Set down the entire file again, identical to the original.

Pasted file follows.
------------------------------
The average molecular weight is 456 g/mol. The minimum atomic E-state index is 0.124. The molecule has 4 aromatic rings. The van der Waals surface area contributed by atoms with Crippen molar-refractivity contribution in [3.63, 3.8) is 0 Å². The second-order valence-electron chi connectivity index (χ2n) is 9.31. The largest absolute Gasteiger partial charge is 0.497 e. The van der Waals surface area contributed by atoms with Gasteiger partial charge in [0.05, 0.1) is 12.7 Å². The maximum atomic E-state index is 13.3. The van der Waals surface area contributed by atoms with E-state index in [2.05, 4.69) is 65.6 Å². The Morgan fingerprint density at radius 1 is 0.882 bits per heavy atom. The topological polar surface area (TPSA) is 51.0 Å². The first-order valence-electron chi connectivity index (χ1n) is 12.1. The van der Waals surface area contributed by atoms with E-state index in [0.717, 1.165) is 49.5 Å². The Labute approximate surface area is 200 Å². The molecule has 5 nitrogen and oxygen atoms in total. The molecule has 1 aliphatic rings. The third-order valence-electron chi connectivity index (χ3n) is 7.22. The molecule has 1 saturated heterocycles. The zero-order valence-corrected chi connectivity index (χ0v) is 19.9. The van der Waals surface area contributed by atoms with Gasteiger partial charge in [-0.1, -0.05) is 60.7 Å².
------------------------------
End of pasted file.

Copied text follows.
The average molecular weight is 456 g/mol. The minimum atomic E-state index is 0.124. The molecule has 4 aromatic rings. The van der Waals surface area contributed by atoms with Crippen molar-refractivity contribution in [3.63, 3.8) is 0 Å². The second-order valence-electron chi connectivity index (χ2n) is 9.31. The largest absolute Gasteiger partial charge is 0.497 e. The van der Waals surface area contributed by atoms with Gasteiger partial charge in [0.05, 0.1) is 12.7 Å². The maximum atomic E-state index is 13.3. The van der Waals surface area contributed by atoms with E-state index in [2.05, 4.69) is 65.6 Å². The Morgan fingerprint density at radius 1 is 0.882 bits per heavy atom. The topological polar surface area (TPSA) is 51.0 Å². The first-order valence-electron chi connectivity index (χ1n) is 12.1. The van der Waals surface area contributed by atoms with E-state index in [0.717, 1.165) is 49.5 Å². The Labute approximate surface area is 200 Å². The molecule has 5 nitrogen and oxygen atoms in total. The molecule has 1 aliphatic rings. The third-order valence-electron chi connectivity index (χ3n) is 7.22. The molecule has 1 saturated heterocycles. The zero-order valence-corrected chi connectivity index (χ0v) is 19.9. The van der Waals surface area contributed by atoms with Gasteiger partial charge in [-0.1, -0.05) is 60.7 Å².